The purpose of the Incident Cost Framework is to provide an assessment framework to help your organization understand and quantify the magnitude of loss from a cyber security incident. Managing the risks, liabilities and costs associated with a cyber incident is a challenge faced by many organizations.
Utilizing this assessment framework will allow your organization to:
- Understand and measure the severity of a cyber incident on staff, departments, data, software and hardware;
- Enhance your existing processes and operations;
- Understand the tools and resources required to support an effective response; and
- Calculate costs of an incident, including accounting for the number of hours spent resolving the incident, lost productivity, and reduced revenue associated with the incident.
Internal Consequences and Cost for Broader Public Sector or Agency
Internal consequences are incurred at each of the four stages of the incident response life cycle: Discovery, Investigation, Containment, and Recovery. Tracking the hours logged by teams and individuals at each phase can help you determine the severity and impact of the incident.
Costs related to the internal consequences of a cyber incident are incurred in each of the four stages: Discovery, Investigation, Containment and Recovery.
To estimate the total cost for internal consequences, multiply the total number of hours spent on each stage by the hourly cost of an hourly rate any IT and support staff have.
The number of hours should account for every person's involvement. For example, a one-hour meeting with ten people is a total of ten hours.
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In the discovery stage, the Broader Public Sector or Agency is responsible for notifying their Cyber Incident Response Team (CIRT) about the incident and ministry contacts. The incident coordinator may organize a meeting and gather stakeholders and teams to determine next steps.
|1||How many hours did CIRT and others spend during discovery?|
In the investigation stage, CIRT reviews the deployed technology and applicable logs of the environment to investigate how widespread the cybercrime attack is. IT teams may be asked to provide logs from their assets (e.g. IIS Logs, web logs) for further investigation.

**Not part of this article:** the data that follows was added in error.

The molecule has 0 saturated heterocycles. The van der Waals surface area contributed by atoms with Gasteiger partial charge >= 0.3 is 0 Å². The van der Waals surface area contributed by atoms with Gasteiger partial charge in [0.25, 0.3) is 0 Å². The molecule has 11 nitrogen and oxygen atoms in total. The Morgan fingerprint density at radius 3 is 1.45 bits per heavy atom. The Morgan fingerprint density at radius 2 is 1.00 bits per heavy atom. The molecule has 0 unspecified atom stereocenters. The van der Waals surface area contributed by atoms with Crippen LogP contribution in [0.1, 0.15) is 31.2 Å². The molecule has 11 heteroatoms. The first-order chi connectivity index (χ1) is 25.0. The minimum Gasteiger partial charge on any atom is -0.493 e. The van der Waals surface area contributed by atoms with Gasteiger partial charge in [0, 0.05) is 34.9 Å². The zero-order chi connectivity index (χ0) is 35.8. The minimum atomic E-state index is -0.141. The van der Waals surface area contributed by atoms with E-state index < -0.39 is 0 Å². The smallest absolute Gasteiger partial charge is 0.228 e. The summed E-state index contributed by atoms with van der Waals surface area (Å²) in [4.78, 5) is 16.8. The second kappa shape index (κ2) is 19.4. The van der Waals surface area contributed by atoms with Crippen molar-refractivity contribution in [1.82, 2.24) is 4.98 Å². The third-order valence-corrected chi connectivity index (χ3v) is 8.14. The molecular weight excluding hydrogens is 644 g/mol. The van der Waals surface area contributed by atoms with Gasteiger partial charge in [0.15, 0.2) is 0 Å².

|2||How many hours did CIRT spend during investigation?|
|3||How many hours did the IT support team spend during investigation?|
In the containment stage, the IT asset and/or network is isolated to prevent it from impacting the rest of the organization. CIRT and the Antivirus team (if from your IT Team or CIRT) may isolate assets from the network if it has been compromised. The network connection may be disconnected temporarily if the location or floor has been impacted.
|4||How many hours did CIRT and the Antivirus team spend during containment?|
|5||How many hours did the IT support spend during containment|
The recovery stage will often include IT support or your asset support team, especially if organizations' assets need to be rebuilt, re-imaged or restored. Recovery can also include the restoration of network connectivity if a location or floor has been disconnected as well as information reconstruction services if financial data has been lost.
|6||How many hours did ITS/Field Services spend on recovery?|
External Consequences and Cost for Broader Public Sector or Agency
External consequences are incurred due to business disruption, equipment damage, information loss or theft, intangible costs, and additional services. Estimating the cost of each consequence will help quantify how the cyber incident has affected your organization.
Costs related to the external consequences of a cyber incident can be incurred due to business disruption, information loss or theft, equipment damage, intangible costs, and additional services.
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The cost to remediate equipment and other IT assets as a result of the cyber-attack.
Lost Productivity = Employee salary / hr x utilization % x Number of employees (with same utilization %)
Lost Revenue = Revenue / hr x downtime (hrs) x uptime (%)
Employee makes $80,000 per year / 52 weeks / 36.25 hours per week = Lost Productive of 1 employee ($42.44 per hour)
|7||What is the estimated cost of business disruption?|
Loss or theft of sensitive or confidential information as a result of the cyber-attack. This can include trade secrets, intellectual property (including source code), customer information, and employee records.
|8||What is the cost of any information lost or theft?|
The cost to remediate equipment and other IT assets as a result of the cyber attack.
|9||What is the cost of replacing or repairing equipment/IT assets?|
Cost is incurred as downtime to your services. It can cause damage to the organization’s reputation.
|10||What is the estimated cost of reputational damage?|
Ontario’s Cyber Security Division, Cyber Security Operations Centre (CSOC) developed this Incident Cost Framework Calculation Guide to assist in determining the consequences and costs associated with an incident. Organizations are encouraged to contact CSOC at firstname.lastname@example.org while completing the following guide to ensure accuracy, completeness and to provide guidance throughout the process. All questions regarding the calculation guide should also be directed to email@example.com.